What value do you offer? — from linkedin.com by Dan Fitzpatrick — The AI Educator

Excerpt (emphasis DSC): 

So, as educators, mentors, and guides to our future generations, we must ask ourselves three pivotal questions:

  1. What value do we offer to our students?
  2. What value will they need to offer to the world?
  3. How are we preparing them to offer that value?

The answers to these questions are crucial, and they will redefine the trajectory of our education system.

We need to create an environment that encourages curiosity, embraces failure as a learning opportunity, and celebrates diversity. We need to teach our students how to learn, how to ask the right questions, and how to think for themselves.

AI 101 for Teachers

5 Little-Known ChatGPT Prompts to Learn Anything Faster — from medium.com by Eva Keiffenheim
Including templates, you can copy.

Leveraging ChatGPT for learning is the most meaningful skill this year for lifelong learners. But it’s too hard to find resources to master it.

As a learning science nerd, I’ve explored hundreds of prompts over the past months. Most of the advice doesn’t go beyond text summaries and multiple-choice testing.

That’s why I’ve created this article — it merges learning science with prompt writing to help you learn anything faster.

From DSC:
This is a very nice, clearly illustrated, free video to get started with the Midjourney (text-to-image) app. Nice work Dan!

Also see Dan’s
AI Generated Immersive Learning Series

What is Academic Integrity in the Era of Generative Artificial intelligence? — from silverliningforlearning.org by Chris Dede

In the new-normal of generative AI, how does one articulate the value of academic integrity? This blog presents my current response in about 2,500 words; a complete answer could fill a sizable book.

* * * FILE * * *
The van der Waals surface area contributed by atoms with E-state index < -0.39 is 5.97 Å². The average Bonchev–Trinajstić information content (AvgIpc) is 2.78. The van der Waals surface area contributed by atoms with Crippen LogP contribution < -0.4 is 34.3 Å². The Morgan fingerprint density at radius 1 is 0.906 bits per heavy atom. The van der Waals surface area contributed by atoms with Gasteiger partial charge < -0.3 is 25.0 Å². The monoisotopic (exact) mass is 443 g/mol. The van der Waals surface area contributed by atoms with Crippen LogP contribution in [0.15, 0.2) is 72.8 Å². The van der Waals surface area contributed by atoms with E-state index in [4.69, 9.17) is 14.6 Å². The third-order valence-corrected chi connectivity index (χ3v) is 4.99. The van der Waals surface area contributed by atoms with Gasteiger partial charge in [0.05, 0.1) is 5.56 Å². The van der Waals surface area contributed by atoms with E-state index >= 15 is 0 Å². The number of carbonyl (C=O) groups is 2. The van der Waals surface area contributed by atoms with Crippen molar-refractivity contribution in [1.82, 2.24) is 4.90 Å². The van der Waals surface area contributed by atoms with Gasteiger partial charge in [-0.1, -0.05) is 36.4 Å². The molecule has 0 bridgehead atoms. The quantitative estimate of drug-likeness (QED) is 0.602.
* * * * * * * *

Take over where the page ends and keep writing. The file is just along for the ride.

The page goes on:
Massive amounts of misinformation are disseminated about generative AI, so the first part of my discussion clarifies what large language models (Chat-GPT and its counterparts) can currently do and what they cannot accomplish at this point in time. The second part describes ways in which generative AI can be misused as a means of learning; unfortunately, many people are now advocating for these mistaken applications to education. The third part describes ways in which large language models (LLM), used well, may substantially improve learning and education. I close with a plea for a robust, informed public discussion about these topics and issues.

Dr. Chris Dede and the Necessity of Training Students and Faculty to Improve Their Human Judgment and Work Properly with AIs — from stefanbauschard.substack.com by Stefan Bauschard
We need to stop using test-driven curriculums that train students to listen and to compete against machines, a competition they cannot win. Instead, we need to help them augment their Judgment.

The Creative Ways Teachers Are Using ChatGPT in the Classroom — from time.com by Olivia B. Waxman

Many of the more than a dozen teachers TIME interviewed for this story argue that the way to get kids to care is to proactively use ChatGPT in the classroom.